# Can you call H_2 an Atom? [closed]

I am currently studying to complete the Chemistry CLEP exam, I ran into this question and was thoroughly confused by the phrase

12.04x10^23 atoms of H_2

According to the question, this corresponds to 12.04X10^23 molecules (2 moles) of H_2, or 24.08x10^23 atoms (4 moles) of Hydrogen. The use of the word "atom" over "molecule" seems useless, confusing, and possibly wrong.

I'm not sure if this question is written poorly or if I have made a mistake in my grammar either way, any help is appreciated. Thank you!

• No you cannot call them an atom, you are right to be confused. The most natural interpretation is a mistaken attempt to say x molecules of H2. – jezzo May 12 '20 at 21:22
• There is no doubt that the statement should have been $\pu{12.04 \times 10^{23}}$ molecules of $\ce{H_2}$ given that the given answer is $\pu{(E) 44.8 L}$. // PS - Since 1983 a mole of gas at STP occupies 22.711 Liters. – MaxW May 12 '20 at 22:22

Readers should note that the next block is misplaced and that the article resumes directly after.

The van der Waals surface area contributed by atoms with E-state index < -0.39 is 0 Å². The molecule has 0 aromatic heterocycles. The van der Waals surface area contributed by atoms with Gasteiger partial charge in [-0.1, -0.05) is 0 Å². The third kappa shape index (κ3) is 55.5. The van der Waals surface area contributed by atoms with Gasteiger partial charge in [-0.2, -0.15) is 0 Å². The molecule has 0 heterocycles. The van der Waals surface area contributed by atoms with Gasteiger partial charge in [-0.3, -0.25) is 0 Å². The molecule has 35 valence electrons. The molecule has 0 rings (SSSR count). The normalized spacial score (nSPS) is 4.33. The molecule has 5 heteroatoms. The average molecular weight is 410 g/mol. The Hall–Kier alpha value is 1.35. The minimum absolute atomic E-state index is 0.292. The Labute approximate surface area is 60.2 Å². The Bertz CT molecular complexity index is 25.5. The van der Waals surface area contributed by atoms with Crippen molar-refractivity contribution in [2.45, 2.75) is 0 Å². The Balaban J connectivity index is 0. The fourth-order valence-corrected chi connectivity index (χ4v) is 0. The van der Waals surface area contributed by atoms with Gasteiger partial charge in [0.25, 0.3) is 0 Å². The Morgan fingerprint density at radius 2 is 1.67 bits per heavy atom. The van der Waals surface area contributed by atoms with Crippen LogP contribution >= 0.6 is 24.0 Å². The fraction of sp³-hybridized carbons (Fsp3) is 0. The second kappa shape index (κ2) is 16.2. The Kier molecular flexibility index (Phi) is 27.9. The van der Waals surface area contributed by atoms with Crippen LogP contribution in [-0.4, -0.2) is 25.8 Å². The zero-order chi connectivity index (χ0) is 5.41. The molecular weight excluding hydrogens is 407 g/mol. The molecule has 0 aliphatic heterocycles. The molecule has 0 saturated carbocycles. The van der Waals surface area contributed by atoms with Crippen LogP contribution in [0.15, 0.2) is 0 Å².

• An online practice test which contained this question had more, um, questionable questions. E.g. asking which of Na, Zn, Hg, N, He "exists as a liquid in its elemental form". Well, they all do. The question fails to mention "STP". The singular "exists in its" is a giveaway, but we are taking a chemistry test, not linguistics. – Peter - Reinstate Monica May 13 '20 at 6:10

The question is indeed poorly worded. What the question seems to be saying is that there are $$12.04\times10^{23}$$ molecules of hydrogen gas/dihydrogen ($$\ce{H2}$$).
I'm also noting that the correct answer ends with "... $$\pu{44.8L}$$ of $$\ce{H2O}$$ present", while there was absolutely no mention of $$\ce{H2O}$$. The question is quite misleading.
• C'mon @Raphaël. You've been around long enough to know basic mhchem formatting! Please try to use $\LaTeX$ appropriately as much as possible. – William R. Ebenezer May 14 '20 at 16:45